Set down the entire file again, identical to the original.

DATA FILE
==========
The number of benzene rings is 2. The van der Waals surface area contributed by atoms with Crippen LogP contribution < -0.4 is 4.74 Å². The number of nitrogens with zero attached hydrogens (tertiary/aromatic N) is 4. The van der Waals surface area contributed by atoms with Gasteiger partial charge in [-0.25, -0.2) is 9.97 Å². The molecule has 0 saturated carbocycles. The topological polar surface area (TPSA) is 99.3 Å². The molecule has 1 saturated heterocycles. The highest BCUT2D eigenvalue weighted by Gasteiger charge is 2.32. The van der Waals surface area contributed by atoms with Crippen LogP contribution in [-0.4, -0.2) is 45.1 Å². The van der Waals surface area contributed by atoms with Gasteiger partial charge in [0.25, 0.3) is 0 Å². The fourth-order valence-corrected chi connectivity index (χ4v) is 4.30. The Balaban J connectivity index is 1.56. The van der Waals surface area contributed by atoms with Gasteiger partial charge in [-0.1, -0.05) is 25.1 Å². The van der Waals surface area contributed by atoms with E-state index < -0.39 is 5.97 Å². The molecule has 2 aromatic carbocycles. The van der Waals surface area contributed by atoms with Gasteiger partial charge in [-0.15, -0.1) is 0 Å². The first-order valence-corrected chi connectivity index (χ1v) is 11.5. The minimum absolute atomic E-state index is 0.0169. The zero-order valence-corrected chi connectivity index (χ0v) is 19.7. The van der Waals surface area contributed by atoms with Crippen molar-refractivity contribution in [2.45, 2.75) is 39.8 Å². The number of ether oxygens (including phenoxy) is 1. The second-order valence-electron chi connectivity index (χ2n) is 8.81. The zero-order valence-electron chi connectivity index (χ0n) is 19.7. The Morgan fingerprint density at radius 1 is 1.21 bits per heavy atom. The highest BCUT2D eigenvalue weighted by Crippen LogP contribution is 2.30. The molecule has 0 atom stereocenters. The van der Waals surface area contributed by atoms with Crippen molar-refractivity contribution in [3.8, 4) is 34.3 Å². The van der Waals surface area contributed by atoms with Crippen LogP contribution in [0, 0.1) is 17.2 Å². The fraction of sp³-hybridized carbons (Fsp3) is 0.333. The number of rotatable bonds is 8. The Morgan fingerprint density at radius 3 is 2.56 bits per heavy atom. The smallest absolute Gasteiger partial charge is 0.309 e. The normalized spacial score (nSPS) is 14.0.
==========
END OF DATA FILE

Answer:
The number of benzene rings is 2. The van der Waals surface area contributed by atoms with Crippen LogP contribution < -0.4 is 4.74 Å². The number of nitrogens with zero attached hydrogens (tertiary/aromatic N) is 4. The van der Waals surface area contributed by atoms with Gasteiger partial charge in [-0.25, -0.2) is 9.97 Å². The molecule has 0 saturated carbocycles. The topological polar surface area (TPSA) is 99.3 Å². The molecule has 1 saturated heterocycles. The highest BCUT2D eigenvalue weighted by Gasteiger charge is 2.32. The van der Waals surface area contributed by atoms with Crippen LogP contribution in [-0.4, -0.2) is 45.1 Å². The van der Waals surface area contributed by atoms with Gasteiger partial charge in [0.25, 0.3) is 0 Å². The fourth-order valence-corrected chi connectivity index (χ4v) is 4.30. The Balaban J connectivity index is 1.56. The van der Waals surface area contributed by atoms with Gasteiger partial charge in [-0.1, -0.05) is 25.1 Å². The van der Waals surface area contributed by atoms with E-state index < -0.39 is 5.97 Å². The molecule has 2 aromatic carbocycles. The van der Waals surface area contributed by atoms with Gasteiger partial charge in [-0.15, -0.1) is 0 Å². The first-order valence-corrected chi connectivity index (χ1v) is 11.5. The minimum absolute atomic E-state index is 0.0169. The zero-order valence-corrected chi connectivity index (χ0v) is 19.7. The van der Waals surface area contributed by atoms with Crippen molar-refractivity contribution in [2.45, 2.75) is 39.8 Å². The number of ether oxygens (including phenoxy) is 1. The second-order valence-electron chi connectivity index (χ2n) is 8.81. The zero-order valence-electron chi connectivity index (χ0n) is 19.7. The Morgan fingerprint density at radius 1 is 1.21 bits per heavy atom. The highest BCUT2D eigenvalue weighted by Crippen LogP contribution is 2.30. The molecule has 0 atom stereocenters. The van der Waals surface area contributed by atoms with Crippen molar-refractivity contribution in [3.8, 4) is 34.3 Å². The van der Waals surface area contributed by atoms with Crippen LogP contribution in [0, 0.1) is 17.2 Å². The fraction of sp³-hybridized carbons (Fsp3) is 0.333. The number of rotatable bonds is 8. The Morgan fingerprint density at radius 3 is 2.56 bits per heavy atom. The smallest absolute Gasteiger partial charge is 0.309 e. The normalized spacial score (nSPS) is 14.0.